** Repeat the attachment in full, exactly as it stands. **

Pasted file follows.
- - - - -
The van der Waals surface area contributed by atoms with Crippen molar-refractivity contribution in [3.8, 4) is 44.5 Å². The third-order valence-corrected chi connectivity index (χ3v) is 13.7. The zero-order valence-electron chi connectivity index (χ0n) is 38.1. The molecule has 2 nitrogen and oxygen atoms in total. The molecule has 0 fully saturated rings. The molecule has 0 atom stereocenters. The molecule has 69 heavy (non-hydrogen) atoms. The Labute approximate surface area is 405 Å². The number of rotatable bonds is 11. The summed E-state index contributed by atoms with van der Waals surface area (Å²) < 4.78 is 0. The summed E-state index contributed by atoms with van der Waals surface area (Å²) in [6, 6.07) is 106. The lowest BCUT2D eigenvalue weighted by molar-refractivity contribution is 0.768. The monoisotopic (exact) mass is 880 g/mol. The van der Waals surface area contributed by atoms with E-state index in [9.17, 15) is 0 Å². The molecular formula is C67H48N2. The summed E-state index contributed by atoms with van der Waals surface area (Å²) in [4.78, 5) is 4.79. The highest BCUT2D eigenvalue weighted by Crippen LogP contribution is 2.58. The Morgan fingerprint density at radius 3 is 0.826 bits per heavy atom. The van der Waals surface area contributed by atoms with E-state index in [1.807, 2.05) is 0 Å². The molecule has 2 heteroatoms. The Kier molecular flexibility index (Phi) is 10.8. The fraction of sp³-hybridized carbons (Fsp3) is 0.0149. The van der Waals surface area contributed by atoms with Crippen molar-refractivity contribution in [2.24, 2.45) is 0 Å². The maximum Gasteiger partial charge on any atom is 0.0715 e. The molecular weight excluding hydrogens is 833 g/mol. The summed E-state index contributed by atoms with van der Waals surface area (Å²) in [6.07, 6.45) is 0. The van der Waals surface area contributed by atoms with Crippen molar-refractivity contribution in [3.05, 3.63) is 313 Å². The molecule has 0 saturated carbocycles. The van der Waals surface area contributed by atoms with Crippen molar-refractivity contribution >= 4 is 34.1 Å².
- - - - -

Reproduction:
The van der Waals surface area contributed by atoms with Crippen molar-refractivity contribution in [3.8, 4) is 44.5 Å². The third-order valence-corrected chi connectivity index (χ3v) is 13.7. The zero-order valence-electron chi connectivity index (χ0n) is 38.1. The molecule has 2 nitrogen and oxygen atoms in total. The molecule has 0 fully saturated rings. The molecule has 0 atom stereocenters. The molecule has 69 heavy (non-hydrogen) atoms. The Labute approximate surface area is 405 Å². The number of rotatable bonds is 11. The summed E-state index contributed by atoms with van der Waals surface area (Å²) < 4.78 is 0. The summed E-state index contributed by atoms with van der Waals surface area (Å²) in [6, 6.07) is 106. The lowest BCUT2D eigenvalue weighted by molar-refractivity contribution is 0.768. The monoisotopic (exact) mass is 880 g/mol. The van der Waals surface area contributed by atoms with E-state index in [9.17, 15) is 0 Å². The molecular formula is C67H48N2. The summed E-state index contributed by atoms with van der Waals surface area (Å²) in [4.78, 5) is 4.79. The highest BCUT2D eigenvalue weighted by Crippen LogP contribution is 2.58. The Morgan fingerprint density at radius 3 is 0.826 bits per heavy atom. The van der Waals surface area contributed by atoms with E-state index in [1.807, 2.05) is 0 Å². The molecule has 2 heteroatoms. The Kier molecular flexibility index (Phi) is 10.8. The fraction of sp³-hybridized carbons (Fsp3) is 0.0149. The van der Waals surface area contributed by atoms with Crippen molar-refractivity contribution in [2.24, 2.45) is 0 Å². The maximum Gasteiger partial charge on any atom is 0.0715 e. The molecular weight excluding hydrogens is 833 g/mol. The summed E-state index contributed by atoms with van der Waals surface area (Å²) in [6.07, 6.45) is 0. The van der Waals surface area contributed by atoms with Crippen molar-refractivity contribution in [3.05, 3.63) is 313 Å². The molecule has 0 saturated carbocycles. The van der Waals surface area contributed by atoms with Crippen molar-refractivity contribution >= 4 is 34.1 Å².